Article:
If you want to work in finance but aren’t particularly interested in sales and trading or investment banking, private wealth management may be for you.  A number of people are drawn to the prestige and money that a position like this brings, but being a private wealth manager can be exhausting since the hours are very long and the job can be pretty stressful. In some cases, private wealth managers have to work 16-hour days, sometimes for an undetermined period of time!

Private Banking

Private banking is often the first step some finance professionals take in their private wealth management careers. The money is decent and private bankers get to interact with clients on a regular basis. The hours are also not as demanding as they would be for a private wealth manager. However, it can be difficult to break into this industry, unless you have a network of wealthy family and friends or are willing to sign up for or continue a private wealth management internship.

As a private banker, you’ll be offering wealthy clients financial services that aren’t usually provided to the general public, such as trust and estate planning, wealth structuring and portfolio management. You’ll also be helping clients to invest their money wisely, and the minimum account size you’ll be working is usually around $2 million, with the average account being around $5 million.

When you’re a private banker, the quality of your work will be based on several factors, such as your knowledge of investments and your ability to explain financial concepts in a way that is easy to understand. However, your AUM or assets under management will be looked at closely, so it’s important to keep these intact, since your AUM determines the fees you’re able to charge.

Personal Banking

This is slightly different from private banking, and may be the best option if you’re starting from scratch in the finance industry. The pay is not as much as a you’d receive as a private banker, but you’ll start learning the basics of private wealth management without being responsible for extremely large accounts. You’ll be working with the average bank customer, and can offer advice to those who want to add more to their savings accounts, plan for retirement or are planning to put their children through college.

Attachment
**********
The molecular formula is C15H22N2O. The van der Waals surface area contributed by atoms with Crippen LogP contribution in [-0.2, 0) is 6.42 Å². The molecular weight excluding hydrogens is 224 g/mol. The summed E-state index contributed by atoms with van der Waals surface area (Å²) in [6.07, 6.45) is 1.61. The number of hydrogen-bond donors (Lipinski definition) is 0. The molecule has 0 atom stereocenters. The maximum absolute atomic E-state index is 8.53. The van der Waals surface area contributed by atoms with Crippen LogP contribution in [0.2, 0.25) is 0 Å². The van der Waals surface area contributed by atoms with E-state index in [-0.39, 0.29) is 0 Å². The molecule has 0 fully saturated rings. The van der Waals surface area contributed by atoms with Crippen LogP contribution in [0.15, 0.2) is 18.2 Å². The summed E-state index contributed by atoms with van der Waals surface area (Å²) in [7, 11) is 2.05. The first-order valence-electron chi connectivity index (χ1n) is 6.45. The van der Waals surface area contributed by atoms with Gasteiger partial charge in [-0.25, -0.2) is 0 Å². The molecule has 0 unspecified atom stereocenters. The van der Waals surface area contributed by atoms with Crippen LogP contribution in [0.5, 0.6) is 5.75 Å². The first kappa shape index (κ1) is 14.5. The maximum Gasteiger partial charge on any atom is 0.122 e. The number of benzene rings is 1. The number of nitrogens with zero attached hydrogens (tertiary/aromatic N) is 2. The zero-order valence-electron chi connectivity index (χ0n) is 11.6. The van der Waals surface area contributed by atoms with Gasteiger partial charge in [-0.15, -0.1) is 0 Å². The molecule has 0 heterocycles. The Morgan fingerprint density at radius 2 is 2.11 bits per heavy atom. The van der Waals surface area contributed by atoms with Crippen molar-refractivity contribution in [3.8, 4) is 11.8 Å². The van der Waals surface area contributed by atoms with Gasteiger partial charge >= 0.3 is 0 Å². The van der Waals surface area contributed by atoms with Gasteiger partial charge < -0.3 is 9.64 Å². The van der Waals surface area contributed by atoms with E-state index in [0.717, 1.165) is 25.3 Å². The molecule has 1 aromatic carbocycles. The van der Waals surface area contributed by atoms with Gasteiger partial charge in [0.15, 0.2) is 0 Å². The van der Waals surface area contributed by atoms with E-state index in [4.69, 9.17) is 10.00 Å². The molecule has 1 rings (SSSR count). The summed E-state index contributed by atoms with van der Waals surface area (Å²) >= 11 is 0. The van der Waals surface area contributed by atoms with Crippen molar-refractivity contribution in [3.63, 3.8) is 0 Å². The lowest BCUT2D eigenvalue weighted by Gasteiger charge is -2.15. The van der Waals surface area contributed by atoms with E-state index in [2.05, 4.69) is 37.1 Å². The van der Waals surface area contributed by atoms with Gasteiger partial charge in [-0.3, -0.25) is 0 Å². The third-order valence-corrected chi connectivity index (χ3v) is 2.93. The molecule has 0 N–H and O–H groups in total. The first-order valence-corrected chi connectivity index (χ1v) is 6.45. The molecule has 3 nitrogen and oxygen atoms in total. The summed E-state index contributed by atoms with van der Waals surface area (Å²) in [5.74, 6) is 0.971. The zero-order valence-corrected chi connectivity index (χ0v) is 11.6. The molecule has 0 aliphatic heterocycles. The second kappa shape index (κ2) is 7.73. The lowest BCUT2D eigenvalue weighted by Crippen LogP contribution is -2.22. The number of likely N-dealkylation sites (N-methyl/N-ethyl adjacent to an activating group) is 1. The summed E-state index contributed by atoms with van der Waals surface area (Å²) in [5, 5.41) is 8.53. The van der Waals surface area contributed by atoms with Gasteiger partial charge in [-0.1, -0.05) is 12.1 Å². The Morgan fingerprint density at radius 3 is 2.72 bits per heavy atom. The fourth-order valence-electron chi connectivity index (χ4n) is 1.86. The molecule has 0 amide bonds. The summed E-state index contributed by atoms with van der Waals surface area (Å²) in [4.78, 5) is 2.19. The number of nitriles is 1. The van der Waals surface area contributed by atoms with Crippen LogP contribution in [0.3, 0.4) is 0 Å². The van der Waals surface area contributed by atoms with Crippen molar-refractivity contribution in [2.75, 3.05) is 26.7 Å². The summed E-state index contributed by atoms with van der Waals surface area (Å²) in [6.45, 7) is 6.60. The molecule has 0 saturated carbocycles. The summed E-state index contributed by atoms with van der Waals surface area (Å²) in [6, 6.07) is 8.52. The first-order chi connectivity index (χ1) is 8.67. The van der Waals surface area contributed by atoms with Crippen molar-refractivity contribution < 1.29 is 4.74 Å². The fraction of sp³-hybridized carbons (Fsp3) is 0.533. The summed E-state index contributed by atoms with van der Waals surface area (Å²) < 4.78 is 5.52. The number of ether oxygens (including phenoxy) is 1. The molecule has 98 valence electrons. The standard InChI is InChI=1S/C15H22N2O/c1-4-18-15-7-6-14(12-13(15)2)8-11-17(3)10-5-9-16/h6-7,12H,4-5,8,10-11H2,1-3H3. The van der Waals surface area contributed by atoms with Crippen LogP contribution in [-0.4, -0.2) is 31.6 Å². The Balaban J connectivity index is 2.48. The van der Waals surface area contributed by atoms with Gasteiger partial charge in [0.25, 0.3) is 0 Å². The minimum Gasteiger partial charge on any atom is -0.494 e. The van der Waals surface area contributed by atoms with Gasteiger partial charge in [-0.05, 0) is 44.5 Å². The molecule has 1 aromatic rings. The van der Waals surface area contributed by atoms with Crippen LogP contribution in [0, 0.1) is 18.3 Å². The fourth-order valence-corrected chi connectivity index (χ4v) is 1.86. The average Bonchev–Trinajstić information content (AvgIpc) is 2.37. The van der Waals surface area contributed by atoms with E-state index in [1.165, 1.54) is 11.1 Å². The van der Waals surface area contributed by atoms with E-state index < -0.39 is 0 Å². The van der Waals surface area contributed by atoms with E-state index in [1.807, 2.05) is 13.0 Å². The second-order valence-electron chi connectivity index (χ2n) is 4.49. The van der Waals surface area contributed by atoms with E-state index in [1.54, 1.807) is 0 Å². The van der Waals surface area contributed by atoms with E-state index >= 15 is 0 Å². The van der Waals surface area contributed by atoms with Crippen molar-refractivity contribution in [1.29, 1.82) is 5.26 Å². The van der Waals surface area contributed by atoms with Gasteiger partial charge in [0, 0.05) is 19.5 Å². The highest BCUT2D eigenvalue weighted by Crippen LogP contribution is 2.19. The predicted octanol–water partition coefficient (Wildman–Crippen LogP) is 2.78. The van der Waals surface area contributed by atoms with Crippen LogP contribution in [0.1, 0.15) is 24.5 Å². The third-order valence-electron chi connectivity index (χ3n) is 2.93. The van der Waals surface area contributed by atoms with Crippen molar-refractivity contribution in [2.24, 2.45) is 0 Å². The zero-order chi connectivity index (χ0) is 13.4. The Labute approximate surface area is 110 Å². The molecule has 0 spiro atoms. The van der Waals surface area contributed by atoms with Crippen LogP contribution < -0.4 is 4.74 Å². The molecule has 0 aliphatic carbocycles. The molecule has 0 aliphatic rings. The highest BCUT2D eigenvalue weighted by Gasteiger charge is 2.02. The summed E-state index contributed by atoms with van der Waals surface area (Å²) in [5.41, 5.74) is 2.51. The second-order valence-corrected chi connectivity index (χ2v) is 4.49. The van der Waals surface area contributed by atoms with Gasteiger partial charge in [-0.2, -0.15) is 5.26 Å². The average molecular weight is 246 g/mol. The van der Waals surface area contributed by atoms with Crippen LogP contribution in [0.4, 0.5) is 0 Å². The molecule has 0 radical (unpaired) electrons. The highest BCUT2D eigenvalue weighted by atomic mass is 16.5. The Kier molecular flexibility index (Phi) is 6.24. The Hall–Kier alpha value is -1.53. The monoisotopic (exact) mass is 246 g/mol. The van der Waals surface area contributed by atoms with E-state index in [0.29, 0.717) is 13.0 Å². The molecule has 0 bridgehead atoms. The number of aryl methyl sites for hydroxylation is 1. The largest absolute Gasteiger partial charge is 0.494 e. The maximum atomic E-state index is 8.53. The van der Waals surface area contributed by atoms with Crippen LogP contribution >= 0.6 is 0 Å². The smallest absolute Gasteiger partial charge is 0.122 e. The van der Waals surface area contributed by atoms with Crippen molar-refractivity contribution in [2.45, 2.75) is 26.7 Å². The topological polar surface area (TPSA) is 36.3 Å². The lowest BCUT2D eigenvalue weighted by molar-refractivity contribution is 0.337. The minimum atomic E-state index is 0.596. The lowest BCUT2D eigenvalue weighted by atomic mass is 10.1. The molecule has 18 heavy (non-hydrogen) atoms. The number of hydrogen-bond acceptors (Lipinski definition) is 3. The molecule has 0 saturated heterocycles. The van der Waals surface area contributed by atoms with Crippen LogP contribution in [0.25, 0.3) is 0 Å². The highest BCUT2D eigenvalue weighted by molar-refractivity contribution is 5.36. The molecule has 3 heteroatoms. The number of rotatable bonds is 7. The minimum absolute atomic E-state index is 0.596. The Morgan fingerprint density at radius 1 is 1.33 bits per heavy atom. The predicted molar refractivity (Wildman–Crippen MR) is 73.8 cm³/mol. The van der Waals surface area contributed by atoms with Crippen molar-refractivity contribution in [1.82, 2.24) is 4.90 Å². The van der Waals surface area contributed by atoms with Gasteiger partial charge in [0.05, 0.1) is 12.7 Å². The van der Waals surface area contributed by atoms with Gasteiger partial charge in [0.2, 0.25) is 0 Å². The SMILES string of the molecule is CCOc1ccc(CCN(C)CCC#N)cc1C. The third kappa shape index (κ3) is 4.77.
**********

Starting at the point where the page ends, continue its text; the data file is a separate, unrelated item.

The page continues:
Private Banking Assistant

If you want to get straight into the private banking world, it may be helpful to be the assistant of a private banker. You’ll be performing administrative duties for the private banker, or you could be performing these services for small team of private wealth managers. Your primary job duties will revolve around documentation and settlements, and you’ll have to make sure bankers know their schedules. You’ll get the chance to speak with clients every once in a while, but probably won’t directly help clients manage wealth at this stage.

Being an assistant to a private banker may also be beneficial if you’re moving from another area of finance and want to start focusing on private wealth management. The interview process for an assistant position will likely be less formal, since executives will mostly be looking to see if you’re a good fit for private wealth management.

Other Ways to Make the Transition

If you’re currently working in luxury real estate or automobile sales, there’s a good chance you can establish your private wealth management clients from the customers you’re already working with. Just remember to maintain the same personable disposition, and continue to learn more about the changes and advancements in the investment world to ensure that you’re retaining clients and doing your job well in this competitive industry.